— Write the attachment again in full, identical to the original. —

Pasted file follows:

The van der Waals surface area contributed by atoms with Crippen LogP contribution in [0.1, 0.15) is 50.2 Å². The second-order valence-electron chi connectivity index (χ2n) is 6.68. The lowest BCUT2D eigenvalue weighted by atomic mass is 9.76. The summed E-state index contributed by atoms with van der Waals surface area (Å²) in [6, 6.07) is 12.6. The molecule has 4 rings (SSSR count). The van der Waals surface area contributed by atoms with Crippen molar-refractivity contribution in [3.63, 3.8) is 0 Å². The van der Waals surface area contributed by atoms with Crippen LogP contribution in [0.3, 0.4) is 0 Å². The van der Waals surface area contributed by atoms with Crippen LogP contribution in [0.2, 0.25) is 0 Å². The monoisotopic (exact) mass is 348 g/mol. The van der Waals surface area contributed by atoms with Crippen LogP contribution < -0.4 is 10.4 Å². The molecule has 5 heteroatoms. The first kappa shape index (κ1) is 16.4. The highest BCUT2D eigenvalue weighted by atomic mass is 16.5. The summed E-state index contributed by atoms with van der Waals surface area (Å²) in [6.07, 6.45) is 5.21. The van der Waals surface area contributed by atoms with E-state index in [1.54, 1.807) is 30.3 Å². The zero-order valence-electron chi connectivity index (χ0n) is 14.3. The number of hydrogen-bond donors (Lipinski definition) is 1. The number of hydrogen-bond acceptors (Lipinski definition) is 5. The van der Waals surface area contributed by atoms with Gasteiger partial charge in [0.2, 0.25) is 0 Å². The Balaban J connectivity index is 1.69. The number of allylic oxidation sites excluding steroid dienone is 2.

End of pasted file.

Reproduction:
The van der Waals surface area contributed by atoms with Crippen LogP contribution in [0.1, 0.15) is 50.2 Å². The second-order valence-electron chi connectivity index (χ2n) is 6.68. The lowest BCUT2D eigenvalue weighted by atomic mass is 9.76. The summed E-state index contributed by atoms with van der Waals surface area (Å²) in [6, 6.07) is 12.6. The molecule has 4 rings (SSSR count). The van der Waals surface area contributed by atoms with Crippen molar-refractivity contribution in [3.63, 3.8) is 0 Å². The van der Waals surface area contributed by atoms with Crippen LogP contribution in [0.3, 0.4) is 0 Å². The van der Waals surface area contributed by atoms with Crippen LogP contribution in [0.2, 0.25) is 0 Å². The monoisotopic (exact) mass is 348 g/mol. The van der Waals surface area contributed by atoms with Crippen LogP contribution < -0.4 is 10.4 Å². The molecule has 5 heteroatoms. The first kappa shape index (κ1) is 16.4. The highest BCUT2D eigenvalue weighted by atomic mass is 16.5. The summed E-state index contributed by atoms with van der Waals surface area (Å²) in [6.07, 6.45) is 5.21. The van der Waals surface area contributed by atoms with E-state index in [1.54, 1.807) is 30.3 Å². The zero-order valence-electron chi connectivity index (χ0n) is 14.3. The number of hydrogen-bond donors (Lipinski definition) is 1. The number of hydrogen-bond acceptors (Lipinski definition) is 5. The van der Waals surface area contributed by atoms with Gasteiger partial charge in [0.2, 0.25) is 0 Å². The Balaban J connectivity index is 1.69. The number of allylic oxidation sites excluding steroid dienone is 2.